A World of Fire and Blood: Why Fury Road is a Mad Max Masterpiece

This photo provided by Warner Bros. Pictures shows, from left, Riley Keough as Capable, Courtney Eaton as Cheedo the Fragile,
This photo provided by Warner Bros. Pictures shows, from left, Riley Keough as Capable, Courtney Eaton as Cheedo the Fragile, and Rosie Huntington-Whiteley as The Splendid Angharad, in Warner Bros. Pictures’ and Village Roadshow Pictures’ action adventure film, “Mad Max:Fury Road," a Warner Bros. Pictures release. (Jasin Boland/Warner Bros. Pictures via AP)

Typically, a summer flick doesn't transcend its stereotypes. It's even less often that a film that revives a thirty year old franchise is better than mediocre. More importantly, a film that rips apart every Hollywood trope--things execs hold dear in film making--shouldn't exist in mainstream media in the first place.

Yet, here we have Mad Max: Fury Road. It's not a reboot of the iconic 80s Mad Max franchise but rather an addition to it, despite the murky timeline and change in actor. It's not a testosterone laden "dude flick" in which every character is a white male. In fact, the titular character, Max Rockatansky, sits shotgun next to Imperator Furiosa, often literally. This film not only strays from the traits of most summer blockbusters but also strays from every single thing people thought it would be. In a franchise founded on a post-apocalyptic wasteland, fast cars, and male leads, a film full of strong females and a vague sense of hope doesn't seem to fit. But it does. Perfectly.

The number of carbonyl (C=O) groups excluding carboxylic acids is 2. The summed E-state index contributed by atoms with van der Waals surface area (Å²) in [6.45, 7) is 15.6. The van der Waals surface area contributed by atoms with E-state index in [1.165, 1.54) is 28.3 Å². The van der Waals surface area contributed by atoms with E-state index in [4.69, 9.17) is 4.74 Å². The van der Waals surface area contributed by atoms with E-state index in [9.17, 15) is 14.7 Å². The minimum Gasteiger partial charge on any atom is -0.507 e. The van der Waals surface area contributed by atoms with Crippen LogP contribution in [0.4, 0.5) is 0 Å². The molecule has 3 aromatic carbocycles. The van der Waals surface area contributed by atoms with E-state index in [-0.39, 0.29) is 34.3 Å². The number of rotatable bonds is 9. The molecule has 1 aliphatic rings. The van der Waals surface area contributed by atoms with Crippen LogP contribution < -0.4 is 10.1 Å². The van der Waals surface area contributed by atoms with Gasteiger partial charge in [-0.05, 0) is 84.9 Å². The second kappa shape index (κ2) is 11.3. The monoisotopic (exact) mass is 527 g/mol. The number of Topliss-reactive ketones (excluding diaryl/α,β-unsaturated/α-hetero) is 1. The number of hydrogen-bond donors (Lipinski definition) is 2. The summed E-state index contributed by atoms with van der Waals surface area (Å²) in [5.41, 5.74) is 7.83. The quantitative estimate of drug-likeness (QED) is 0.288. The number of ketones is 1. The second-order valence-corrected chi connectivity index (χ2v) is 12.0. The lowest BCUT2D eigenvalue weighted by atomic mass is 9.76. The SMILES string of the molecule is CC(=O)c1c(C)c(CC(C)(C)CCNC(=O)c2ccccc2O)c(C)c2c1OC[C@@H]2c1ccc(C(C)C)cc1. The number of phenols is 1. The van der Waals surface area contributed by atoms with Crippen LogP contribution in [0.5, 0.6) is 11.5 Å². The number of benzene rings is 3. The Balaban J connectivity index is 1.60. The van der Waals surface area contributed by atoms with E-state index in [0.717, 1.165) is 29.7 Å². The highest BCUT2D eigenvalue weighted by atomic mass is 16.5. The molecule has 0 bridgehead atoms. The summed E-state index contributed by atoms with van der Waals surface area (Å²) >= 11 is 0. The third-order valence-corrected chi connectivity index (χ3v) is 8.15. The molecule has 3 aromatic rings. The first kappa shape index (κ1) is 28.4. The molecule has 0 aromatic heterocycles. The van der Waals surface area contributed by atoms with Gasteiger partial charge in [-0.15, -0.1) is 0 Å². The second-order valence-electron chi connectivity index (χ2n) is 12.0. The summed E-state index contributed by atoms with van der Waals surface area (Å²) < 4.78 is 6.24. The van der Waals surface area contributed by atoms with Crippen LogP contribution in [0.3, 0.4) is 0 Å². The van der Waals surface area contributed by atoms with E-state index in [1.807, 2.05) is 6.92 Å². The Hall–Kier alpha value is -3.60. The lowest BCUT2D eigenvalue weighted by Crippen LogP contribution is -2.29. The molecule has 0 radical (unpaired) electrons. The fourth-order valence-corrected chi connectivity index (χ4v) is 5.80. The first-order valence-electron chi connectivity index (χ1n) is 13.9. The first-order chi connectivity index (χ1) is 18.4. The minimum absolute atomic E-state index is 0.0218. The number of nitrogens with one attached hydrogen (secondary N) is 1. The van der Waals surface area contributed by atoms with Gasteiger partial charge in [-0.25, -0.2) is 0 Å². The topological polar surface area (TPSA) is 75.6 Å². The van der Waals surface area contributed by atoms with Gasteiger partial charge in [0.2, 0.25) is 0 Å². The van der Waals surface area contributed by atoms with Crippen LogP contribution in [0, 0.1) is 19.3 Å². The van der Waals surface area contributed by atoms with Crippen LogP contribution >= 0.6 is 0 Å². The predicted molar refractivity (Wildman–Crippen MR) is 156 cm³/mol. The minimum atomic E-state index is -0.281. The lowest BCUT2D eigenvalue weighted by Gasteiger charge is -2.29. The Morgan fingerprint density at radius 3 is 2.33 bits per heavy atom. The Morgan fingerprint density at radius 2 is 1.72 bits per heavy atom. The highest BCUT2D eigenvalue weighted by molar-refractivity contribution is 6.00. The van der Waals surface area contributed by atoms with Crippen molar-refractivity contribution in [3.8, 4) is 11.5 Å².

Additionally, for being a two-hour long high speed chase, Fury Road does a remarkable job of building the characters. The 80s legend Mad Max was eliminated within minutes of the film, but that's okay -- he's replaced by an authentic, heartbreaking character. This version of Max comes with hallucinations and flashbacks, painting a more human picture of Max and making it easier to understand his turbulent emotions. Viewers don't have to be wasteland wanderers to relate to this character; they can easily sympathize because they see his pain. And, even though every major character in this movie is vastly different, they're all pursuing a common ideal: redemption. Furiosa, the women who fled the Citadel with her, and Nux--the War Boy--are raw, gritty, and real as they chase this dream. The female characters in this movie don't even fit their usual "damsel in distress" trope, which is a refreshing change from the usual action films.

Despite all of the ways Fury Road sets itself apart from Mad Max, Mad Max 2: The Road Warrior, and Mad Max Beyond Thunderdome, the film gives ode to its predecessors by ensuring that elements from those films are present throughout. Creating a sequel thirty years after the previous movie is a dangerous game, and George Miller, writer and director, played it well. The leg brace Max created for himself after being shot in the knee in Mad Max? Present. A music box like the one he gave to the Feral Kid in The Road Warrior? Spotted. The Interceptor makes a brief appearance before being wrecked and then taken in by the Citadel -- another radical move made by Miller. This isn't a different Max; this is just Mad Max on even more octane.

Mad Max: Fury Road isn't for everyone. It's violent, bloody, and chaotic. On the other hand, it's poignant, mind-blowing, and even beautiful. It takes everything Mad Max was in the 80s and amps it up a few notches. This film is a masterpiece in the action genre, and it's certainly the best film I'll see all year. Plus, any movie that includes a flame throwing guitar player is just plain awesome.